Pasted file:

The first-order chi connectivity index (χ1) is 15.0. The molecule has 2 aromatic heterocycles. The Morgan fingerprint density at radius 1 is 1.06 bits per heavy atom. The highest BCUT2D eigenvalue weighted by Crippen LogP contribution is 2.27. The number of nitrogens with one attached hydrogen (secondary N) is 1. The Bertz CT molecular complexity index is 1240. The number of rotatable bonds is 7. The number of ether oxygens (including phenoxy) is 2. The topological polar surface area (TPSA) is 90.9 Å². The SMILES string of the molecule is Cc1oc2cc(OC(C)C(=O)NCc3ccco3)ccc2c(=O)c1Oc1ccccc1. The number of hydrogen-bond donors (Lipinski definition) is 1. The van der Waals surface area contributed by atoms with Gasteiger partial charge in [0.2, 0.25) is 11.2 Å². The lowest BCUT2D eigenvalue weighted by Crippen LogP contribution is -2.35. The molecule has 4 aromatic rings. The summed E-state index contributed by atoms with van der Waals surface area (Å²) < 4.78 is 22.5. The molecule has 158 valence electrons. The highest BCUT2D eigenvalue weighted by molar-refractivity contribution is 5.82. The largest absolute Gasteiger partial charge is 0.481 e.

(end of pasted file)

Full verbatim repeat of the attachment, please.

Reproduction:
The first-order chi connectivity index (χ1) is 15.0. The molecule has 2 aromatic heterocycles. The Morgan fingerprint density at radius 1 is 1.06 bits per heavy atom. The highest BCUT2D eigenvalue weighted by Crippen LogP contribution is 2.27. The number of nitrogens with one attached hydrogen (secondary N) is 1. The Bertz CT molecular complexity index is 1240. The number of rotatable bonds is 7. The number of ether oxygens (including phenoxy) is 2. The topological polar surface area (TPSA) is 90.9 Å². The SMILES string of the molecule is Cc1oc2cc(OC(C)C(=O)NCc3ccco3)ccc2c(=O)c1Oc1ccccc1. The number of hydrogen-bond donors (Lipinski definition) is 1. The van der Waals surface area contributed by atoms with Gasteiger partial charge in [0.2, 0.25) is 11.2 Å². The lowest BCUT2D eigenvalue weighted by Crippen LogP contribution is -2.35. The molecule has 4 aromatic rings. The summed E-state index contributed by atoms with van der Waals surface area (Å²) < 4.78 is 22.5. The molecule has 158 valence electrons. The highest BCUT2D eigenvalue weighted by molar-refractivity contribution is 5.82. The largest absolute Gasteiger partial charge is 0.481 e.